Beauty is in My Blood
I didn't choose the cosmetology life - the cosmetology life chose me.
I don’t think I ever decided to be a cosmetologist. I mean, not really. It was pretty much chosen for me. From what I remember, it started at the age of 4. I had just gotten a school supply set for my birthday, which included a brand new pair of scissors. I was instantly attracted to them. Actually, I used them to cut a huge notch out of my bangs. I vividly remember going into my room and cutting my hair. It was fun for me. I also remember my mom freaking out and getting pretty mad. (Did I forget to mention that I did this right before all of my family was about to arrive to celebrate my birthday?) What I don’t remember is what my mom did to make me look presentable for the next few months while my bangs grew out. From that day on, I wasn’t allowed to play with scissors. That worked out pretty well- hah!
Fast forward to high school, even though school didn’t start until 8 a.m., I would wake up super early- like 5:30 a.m., just to do my hair for school. I loved doing different updos and styles each day. It was fun for me. Some people dread getting ready in the morning. I love it. My senior year I was voted “Best Hair”. Honestly, I would have been mad if I wasn’t voted that.
I was on the cheerleading squad, and before every game I would do all of our hair. Braids and cornrows (with little butterfly clips and rubberbands) were really popular at the time. I’ll spare you the pictures. The girls would line up and I would make sure everyone looked good before our games.
I went to a private, Christian school, with a pretty strict dress code. The boys weren’t allowed to have their hair touch their ears or their collar. In an age when shaggy hair was in style, this was frustrating for them. So, the boys would get in trouble with a Dress Code Violation, and then they would ask me to cut their hair that night before they went back to school the next day. I had no professional training at this point, yet they still trusted ME to cut their hair.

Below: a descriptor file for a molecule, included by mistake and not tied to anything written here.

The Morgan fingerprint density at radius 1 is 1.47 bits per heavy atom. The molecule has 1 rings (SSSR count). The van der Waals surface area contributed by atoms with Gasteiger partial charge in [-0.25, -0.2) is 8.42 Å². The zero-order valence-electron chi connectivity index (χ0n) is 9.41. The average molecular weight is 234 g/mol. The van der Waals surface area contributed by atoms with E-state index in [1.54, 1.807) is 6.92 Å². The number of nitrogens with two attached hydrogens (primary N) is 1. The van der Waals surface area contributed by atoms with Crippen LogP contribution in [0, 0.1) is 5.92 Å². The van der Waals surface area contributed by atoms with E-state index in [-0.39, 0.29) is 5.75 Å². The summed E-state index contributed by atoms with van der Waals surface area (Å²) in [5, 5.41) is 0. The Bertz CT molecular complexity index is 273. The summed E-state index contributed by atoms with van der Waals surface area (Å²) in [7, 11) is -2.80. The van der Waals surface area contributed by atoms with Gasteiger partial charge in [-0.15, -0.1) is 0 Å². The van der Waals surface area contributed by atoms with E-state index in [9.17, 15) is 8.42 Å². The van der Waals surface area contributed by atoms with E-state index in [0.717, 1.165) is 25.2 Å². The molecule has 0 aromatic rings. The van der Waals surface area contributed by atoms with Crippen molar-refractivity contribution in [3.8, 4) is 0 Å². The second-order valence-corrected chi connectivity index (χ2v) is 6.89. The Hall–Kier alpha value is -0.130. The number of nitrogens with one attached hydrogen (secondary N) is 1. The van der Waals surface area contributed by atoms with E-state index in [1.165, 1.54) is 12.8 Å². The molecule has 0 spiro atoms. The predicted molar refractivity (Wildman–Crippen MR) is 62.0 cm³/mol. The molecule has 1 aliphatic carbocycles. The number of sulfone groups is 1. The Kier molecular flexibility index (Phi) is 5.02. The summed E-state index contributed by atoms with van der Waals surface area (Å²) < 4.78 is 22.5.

I knew I wanted to go to beauty school after graduation. I really didn’t even consider any other option. I knew, without a doubt, that it was what I wanted to do as a career. Yes, cosmetology is a career, not just a job. I remember getting a lot of crap from certain people about it. Well, I sure showed them.
I went to a cosmetology school that was 45 minutes away from my house, because the only other one that was close wasn’t very good. I ended up finding an awesome group of girls to carpool with, which made the commute so much easier. I graduated in 13 months (with almost perfect attendance). I couldn’t wait to get my license and start working.
I was hired by a very well known and popular salon in my area. I loved it, but I quickly realized that I still had SO much to learn. Luckily, this salon had an awesome training program. I was blessed to assist and train with some of the most amazing stylists for a year before I was on my own. When I started building up my own clientele, I loved it. I built relationships with them that were more than just hair. I knew everything about them, and was willing to listen while they were in my chair. I was in that salon for 6 years and decided that it was time for a change.
I was hired as a cosmetology instructor at Toni&Guy Hairdressing Academy. It was my job to teach students in their very first month of school. Teaching has ignited a brand new passion for me in the beauty industry. I can take my years of experience in the salon, and use them to teach and inspire my students. Sometimes they end up teaching me things too. I enjoyed this job for 5 years, but I eventually chose to stay home with my children full-time.
I have officially been doing hair for 14 years now, but honestly, it has been a lifetime. Now my focus is on bridal hair. I work on the weekends, and travel to do on-location hair for brides and their entire bridal parties. It's perfect. (PS- If you are looking for someone in Northwest Ohio for your wedding, email me at email@example.com )
You see, beauty is in my blood, and I don't think that will ever change.